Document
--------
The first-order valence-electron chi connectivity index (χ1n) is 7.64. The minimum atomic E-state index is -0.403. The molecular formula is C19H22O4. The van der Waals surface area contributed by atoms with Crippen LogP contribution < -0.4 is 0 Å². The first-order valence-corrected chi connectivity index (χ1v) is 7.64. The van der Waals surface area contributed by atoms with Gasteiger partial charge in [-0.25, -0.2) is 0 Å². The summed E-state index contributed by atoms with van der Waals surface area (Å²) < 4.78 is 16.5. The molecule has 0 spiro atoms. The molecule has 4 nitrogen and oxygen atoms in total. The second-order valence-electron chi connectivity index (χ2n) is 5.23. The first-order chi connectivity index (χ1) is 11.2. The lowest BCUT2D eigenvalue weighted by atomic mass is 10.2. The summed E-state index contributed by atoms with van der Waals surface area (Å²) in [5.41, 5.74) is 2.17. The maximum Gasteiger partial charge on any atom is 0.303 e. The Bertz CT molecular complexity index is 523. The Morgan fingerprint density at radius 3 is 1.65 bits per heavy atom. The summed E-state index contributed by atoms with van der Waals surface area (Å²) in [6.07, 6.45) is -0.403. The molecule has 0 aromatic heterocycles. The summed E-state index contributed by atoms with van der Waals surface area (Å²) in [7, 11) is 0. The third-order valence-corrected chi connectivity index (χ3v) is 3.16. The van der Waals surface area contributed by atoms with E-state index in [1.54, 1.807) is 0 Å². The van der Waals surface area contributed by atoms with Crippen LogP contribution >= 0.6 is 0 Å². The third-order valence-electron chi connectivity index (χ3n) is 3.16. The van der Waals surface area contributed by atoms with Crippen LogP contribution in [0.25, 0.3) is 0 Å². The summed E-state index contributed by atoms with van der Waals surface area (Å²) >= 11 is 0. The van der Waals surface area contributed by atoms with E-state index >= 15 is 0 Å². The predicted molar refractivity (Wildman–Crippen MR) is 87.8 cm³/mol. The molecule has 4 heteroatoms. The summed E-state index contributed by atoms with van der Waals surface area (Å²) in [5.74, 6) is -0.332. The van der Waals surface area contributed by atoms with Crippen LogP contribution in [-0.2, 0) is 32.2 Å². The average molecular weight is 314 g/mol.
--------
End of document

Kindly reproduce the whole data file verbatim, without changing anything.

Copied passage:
The first-order valence-electron chi connectivity index (χ1n) is 7.64. The minimum atomic E-state index is -0.403. The molecular formula is C19H22O4. The van der Waals surface area contributed by atoms with Crippen LogP contribution < -0.4 is 0 Å². The first-order valence-corrected chi connectivity index (χ1v) is 7.64. The van der Waals surface area contributed by atoms with Gasteiger partial charge in [-0.25, -0.2) is 0 Å². The summed E-state index contributed by atoms with van der Waals surface area (Å²) < 4.78 is 16.5. The molecule has 0 spiro atoms. The molecule has 4 nitrogen and oxygen atoms in total. The second-order valence-electron chi connectivity index (χ2n) is 5.23. The first-order chi connectivity index (χ1) is 11.2. The lowest BCUT2D eigenvalue weighted by atomic mass is 10.2. The summed E-state index contributed by atoms with van der Waals surface area (Å²) in [5.41, 5.74) is 2.17. The maximum Gasteiger partial charge on any atom is 0.303 e. The Bertz CT molecular complexity index is 523. The Morgan fingerprint density at radius 3 is 1.65 bits per heavy atom. The summed E-state index contributed by atoms with van der Waals surface area (Å²) in [6.07, 6.45) is -0.403. The molecule has 0 aromatic heterocycles. The summed E-state index contributed by atoms with van der Waals surface area (Å²) in [7, 11) is 0. The third-order valence-corrected chi connectivity index (χ3v) is 3.16. The van der Waals surface area contributed by atoms with E-state index in [1.54, 1.807) is 0 Å². The van der Waals surface area contributed by atoms with Crippen LogP contribution >= 0.6 is 0 Å². The third-order valence-electron chi connectivity index (χ3n) is 3.16. The van der Waals surface area contributed by atoms with Crippen LogP contribution in [0.25, 0.3) is 0 Å². The summed E-state index contributed by atoms with van der Waals surface area (Å²) >= 11 is 0. The van der Waals surface area contributed by atoms with E-state index >= 15 is 0 Å². The predicted molar refractivity (Wildman–Crippen MR) is 87.8 cm³/mol. The molecule has 4 heteroatoms. The summed E-state index contributed by atoms with van der Waals surface area (Å²) in [5.74, 6) is -0.332. The van der Waals surface area contributed by atoms with Crippen LogP contribution in [-0.2, 0) is 32.2 Å². The average molecular weight is 314 g/mol.